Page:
“In that kind of selfless way, every person who ever met Roshelle, and every person who shops here [at the canteen], they all felt like they were Roshelle’s best friend, because that’s how she treated you,” Landes said. “And when you actually care about folks the way she did, and you absorb their traumas and troubles and joys … it can be a lot to take in. And, yeah, she would never complain about her stuff, but she had bills to pay and people to care for and things to handle in her own life, like we all do, but you often wouldn’t know it.”
Many of those interviewed shared similar stories of Pate’s indefatigable nature, her relentless work ethic, and her deep belief that anything was possible if you just put your shoulder into the work and kept moving forward. Rials recalled one sweltering July in 2020 when via Farmers to Families Pate received a massive delivery of milk, which consisted of a semi-truck loaded with 40-pound crates of milk, which were then packed into a dozen 48-crate pallets. “We didn’t have a forklift, and it was the height of the pandemic, so people were already tired, and it was absurd in every way,” Rials said. “But Roshelle was saying, ‘We’re going to make it happen, and we’re going to get it off the truck, and we’re going to figure things out.”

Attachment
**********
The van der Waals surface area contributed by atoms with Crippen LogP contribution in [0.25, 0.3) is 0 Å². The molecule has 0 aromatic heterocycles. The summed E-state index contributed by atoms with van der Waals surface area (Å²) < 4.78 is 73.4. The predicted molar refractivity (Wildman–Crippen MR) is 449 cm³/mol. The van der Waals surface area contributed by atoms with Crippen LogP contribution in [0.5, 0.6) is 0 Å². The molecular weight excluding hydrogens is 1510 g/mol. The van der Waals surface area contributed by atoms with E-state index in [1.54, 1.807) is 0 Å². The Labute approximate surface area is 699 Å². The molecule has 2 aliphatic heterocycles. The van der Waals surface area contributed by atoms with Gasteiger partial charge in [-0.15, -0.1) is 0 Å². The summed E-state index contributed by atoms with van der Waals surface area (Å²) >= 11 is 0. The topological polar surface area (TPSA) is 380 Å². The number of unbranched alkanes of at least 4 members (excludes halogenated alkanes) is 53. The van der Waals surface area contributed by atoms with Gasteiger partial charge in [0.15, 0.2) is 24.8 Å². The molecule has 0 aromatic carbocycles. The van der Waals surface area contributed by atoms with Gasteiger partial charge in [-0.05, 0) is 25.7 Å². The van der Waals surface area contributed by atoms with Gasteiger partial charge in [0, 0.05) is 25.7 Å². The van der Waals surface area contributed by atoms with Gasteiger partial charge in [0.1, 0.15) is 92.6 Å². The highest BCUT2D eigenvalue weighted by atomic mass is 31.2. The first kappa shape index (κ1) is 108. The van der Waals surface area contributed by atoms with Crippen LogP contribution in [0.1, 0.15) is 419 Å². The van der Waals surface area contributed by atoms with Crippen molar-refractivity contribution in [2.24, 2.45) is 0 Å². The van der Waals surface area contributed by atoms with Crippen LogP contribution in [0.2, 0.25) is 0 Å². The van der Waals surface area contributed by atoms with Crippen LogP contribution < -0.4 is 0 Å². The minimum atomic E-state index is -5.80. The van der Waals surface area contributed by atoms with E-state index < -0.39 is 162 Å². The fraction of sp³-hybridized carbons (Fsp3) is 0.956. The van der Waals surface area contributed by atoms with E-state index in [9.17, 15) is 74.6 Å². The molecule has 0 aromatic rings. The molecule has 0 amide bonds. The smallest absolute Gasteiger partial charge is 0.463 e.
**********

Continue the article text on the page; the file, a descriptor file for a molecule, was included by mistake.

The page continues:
Landes said there are countless similar stories that could be told about Pate, nothing that there were more than 15 times when he personally watched her take possession of a truck loaded with “40 3,000-pound skids of food,” and then work until it had all disappeared into the hands of people in need. “And I was only at a fraction of the things she did, and she was working all of the time,” he said.
“Roshelle was able to orchestrate, direct this sort of complicated chaos, this ballet of volunteers and people,” Swinford said. “And when you first meet someone, it’s hard to see how much work that is. And she made it look so easy, and she was so happy to do it. It never appeared like she didn’t have time for everyone, even though she didn’t have time for anything. And the more you worked with her, the more you realized how many levels her brain was working on, and how many things she was keeping in her mind, and how little sleep she had. … So, she worked pretty hard not to show the strains, but there was some cost underneath it all.”
While no cause of death has been released, several of those interviewed drew a connection between the relentless physical and mental strain of Pate’s work and her passing. Several people shared how Pate would take calls about food donations any time day or night, and if there was an opportunity to take hold of resources that she could later move to those who were in need, she was going to say yes, no matter how daunting the task.
“And, to me, that was one of the things that led to her getting so tired that she finally took this rest,” Landes said. “She was doing this work for a long time, and it weighs on you. It’s sad, man, but I’ve said this to a lot of folks: She was never going to slow down. And this, her passing, was the only way she was ever going to rest.”